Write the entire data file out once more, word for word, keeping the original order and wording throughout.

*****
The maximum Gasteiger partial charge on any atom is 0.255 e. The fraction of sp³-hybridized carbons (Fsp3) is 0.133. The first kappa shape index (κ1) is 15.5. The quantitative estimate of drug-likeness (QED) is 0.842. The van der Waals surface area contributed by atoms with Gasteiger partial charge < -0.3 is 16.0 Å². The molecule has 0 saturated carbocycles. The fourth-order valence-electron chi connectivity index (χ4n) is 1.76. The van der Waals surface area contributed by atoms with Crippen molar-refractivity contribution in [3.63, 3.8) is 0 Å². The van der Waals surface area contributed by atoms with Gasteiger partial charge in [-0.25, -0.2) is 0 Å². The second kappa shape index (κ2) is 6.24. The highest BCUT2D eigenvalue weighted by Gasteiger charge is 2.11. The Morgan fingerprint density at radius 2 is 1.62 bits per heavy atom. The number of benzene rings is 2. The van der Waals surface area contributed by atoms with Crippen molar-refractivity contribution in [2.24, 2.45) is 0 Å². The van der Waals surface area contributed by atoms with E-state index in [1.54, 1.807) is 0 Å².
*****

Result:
The maximum Gasteiger partial charge on any atom is 0.255 e. The fraction of sp³-hybridized carbons (Fsp3) is 0.133. The first kappa shape index (κ1) is 15.5. The quantitative estimate of drug-likeness (QED) is 0.842. The van der Waals surface area contributed by atoms with Gasteiger partial charge < -0.3 is 16.0 Å². The molecule has 0 saturated carbocycles. The fourth-order valence-electron chi connectivity index (χ4n) is 1.76. The van der Waals surface area contributed by atoms with Crippen molar-refractivity contribution in [3.63, 3.8) is 0 Å². The van der Waals surface area contributed by atoms with Gasteiger partial charge in [-0.25, -0.2) is 0 Å². The second kappa shape index (κ2) is 6.24. The highest BCUT2D eigenvalue weighted by Gasteiger charge is 2.11. The Morgan fingerprint density at radius 2 is 1.62 bits per heavy atom. The number of benzene rings is 2. The van der Waals surface area contributed by atoms with Crippen molar-refractivity contribution in [2.24, 2.45) is 0 Å². The van der Waals surface area contributed by atoms with E-state index in [1.54, 1.807) is 0 Å².